• The campaign targets more than 2.6 million children under the age of five years in Mombasa, Tana River, Lamu, Kilifi, Marsabit, Isiolo, Turkana, Nairobi, Wajir, Garissa and Mandera counties.
The Health ministry will on Saturday roll out another round of polio vaccination.
The drive will be conducted in partnership with World Health Organization, UNICEF, the CORE Group Polio Project and other partners.
The campaign targets more than 2.6 million children under the age of five in Mombasa, Tana River, Lamu, Kilifi, Marsabit, Isiolo, Turkana, Nairobi, Wajir, Garissa and Mandera counties.
The campaign will end on Wednesday July 17.
Polio is a crippling and potentially deadly infectious disease caused by the poliovirus. An individual can also be infected after taking food, water or substances contaminated with faecal matter that contains the virus.
The virus can attack an infected person's brain and spinal cord, causing paralysis, a condition in which a person cannot move parts of the body.
In cases where the children are not properly immunised, the weakened vaccine virus can change its genetic structure or mutate in their intestines before being removed through human waste as a wild or naturally occurring virus.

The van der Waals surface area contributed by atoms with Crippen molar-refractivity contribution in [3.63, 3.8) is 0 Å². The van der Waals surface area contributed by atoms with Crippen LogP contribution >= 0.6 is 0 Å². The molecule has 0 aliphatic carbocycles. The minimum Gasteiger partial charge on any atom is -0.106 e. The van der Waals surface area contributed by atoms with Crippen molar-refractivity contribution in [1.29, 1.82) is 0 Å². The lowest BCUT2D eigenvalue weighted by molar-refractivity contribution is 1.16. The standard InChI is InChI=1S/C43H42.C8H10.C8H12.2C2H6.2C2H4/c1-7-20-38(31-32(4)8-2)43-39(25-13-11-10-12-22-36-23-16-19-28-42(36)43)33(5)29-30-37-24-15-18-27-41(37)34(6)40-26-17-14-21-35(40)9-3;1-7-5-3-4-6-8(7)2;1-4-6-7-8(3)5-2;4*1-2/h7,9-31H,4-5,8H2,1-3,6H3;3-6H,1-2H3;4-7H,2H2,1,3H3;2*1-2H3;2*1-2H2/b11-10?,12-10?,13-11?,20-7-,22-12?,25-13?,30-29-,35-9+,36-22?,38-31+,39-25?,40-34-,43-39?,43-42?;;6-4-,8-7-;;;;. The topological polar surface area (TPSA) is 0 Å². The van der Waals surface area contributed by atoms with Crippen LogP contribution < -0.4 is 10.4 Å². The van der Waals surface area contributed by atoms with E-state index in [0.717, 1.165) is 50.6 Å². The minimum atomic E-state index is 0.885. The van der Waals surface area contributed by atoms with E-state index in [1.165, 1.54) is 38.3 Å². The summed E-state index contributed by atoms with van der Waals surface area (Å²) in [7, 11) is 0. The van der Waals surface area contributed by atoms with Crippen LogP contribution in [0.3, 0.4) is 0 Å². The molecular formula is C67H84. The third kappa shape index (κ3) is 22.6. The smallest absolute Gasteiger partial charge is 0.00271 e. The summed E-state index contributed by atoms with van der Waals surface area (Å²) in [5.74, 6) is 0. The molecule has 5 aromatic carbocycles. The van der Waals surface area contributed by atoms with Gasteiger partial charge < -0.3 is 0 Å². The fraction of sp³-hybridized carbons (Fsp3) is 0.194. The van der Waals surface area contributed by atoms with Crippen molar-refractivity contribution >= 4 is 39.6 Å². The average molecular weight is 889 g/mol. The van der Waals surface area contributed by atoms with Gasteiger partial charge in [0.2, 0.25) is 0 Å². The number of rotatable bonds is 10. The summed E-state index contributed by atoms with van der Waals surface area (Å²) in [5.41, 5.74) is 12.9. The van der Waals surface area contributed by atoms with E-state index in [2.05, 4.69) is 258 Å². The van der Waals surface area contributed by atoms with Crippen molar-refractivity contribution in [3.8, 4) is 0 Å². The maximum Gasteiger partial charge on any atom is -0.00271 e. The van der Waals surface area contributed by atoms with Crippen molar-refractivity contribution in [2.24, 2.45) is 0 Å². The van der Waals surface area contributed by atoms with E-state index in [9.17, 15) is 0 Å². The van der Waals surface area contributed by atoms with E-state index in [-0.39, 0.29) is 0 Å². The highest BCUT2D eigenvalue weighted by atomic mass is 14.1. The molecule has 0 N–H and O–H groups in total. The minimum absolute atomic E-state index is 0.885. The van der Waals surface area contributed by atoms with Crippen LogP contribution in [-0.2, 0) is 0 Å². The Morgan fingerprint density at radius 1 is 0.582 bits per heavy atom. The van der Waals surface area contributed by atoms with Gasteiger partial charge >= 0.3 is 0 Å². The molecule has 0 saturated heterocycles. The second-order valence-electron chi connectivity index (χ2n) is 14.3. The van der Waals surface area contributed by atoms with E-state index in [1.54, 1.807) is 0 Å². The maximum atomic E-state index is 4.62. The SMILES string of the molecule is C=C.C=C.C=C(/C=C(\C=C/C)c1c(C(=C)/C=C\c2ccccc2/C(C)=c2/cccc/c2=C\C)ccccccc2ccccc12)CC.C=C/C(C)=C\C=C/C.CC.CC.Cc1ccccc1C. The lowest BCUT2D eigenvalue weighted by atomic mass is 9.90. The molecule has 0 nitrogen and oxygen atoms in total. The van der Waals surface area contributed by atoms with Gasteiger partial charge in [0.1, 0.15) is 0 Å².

The virus is then able to attack non-vaccinated individuals who may come into contact with the stool or respiratory discharges of the infected person like cough sputum, causing polio in the process.
Kenya’s hopes of being certified as a polio-free country were dashed after the discovery of live polio viruses in sewage samples from Nairobi’s Eastleigh estate last year.
On April 6, 2018, Kenya Medical Research Institute personnel found the samples in the area during a routine investigation.
The Health ministry immediately launched a series of vaccination campaigns to fight the virus.
The fight against polio has been greatly affected by influx of refugees from neighbouring countries such as Somalia. The ministry has however beefed up it surveillance to control the disease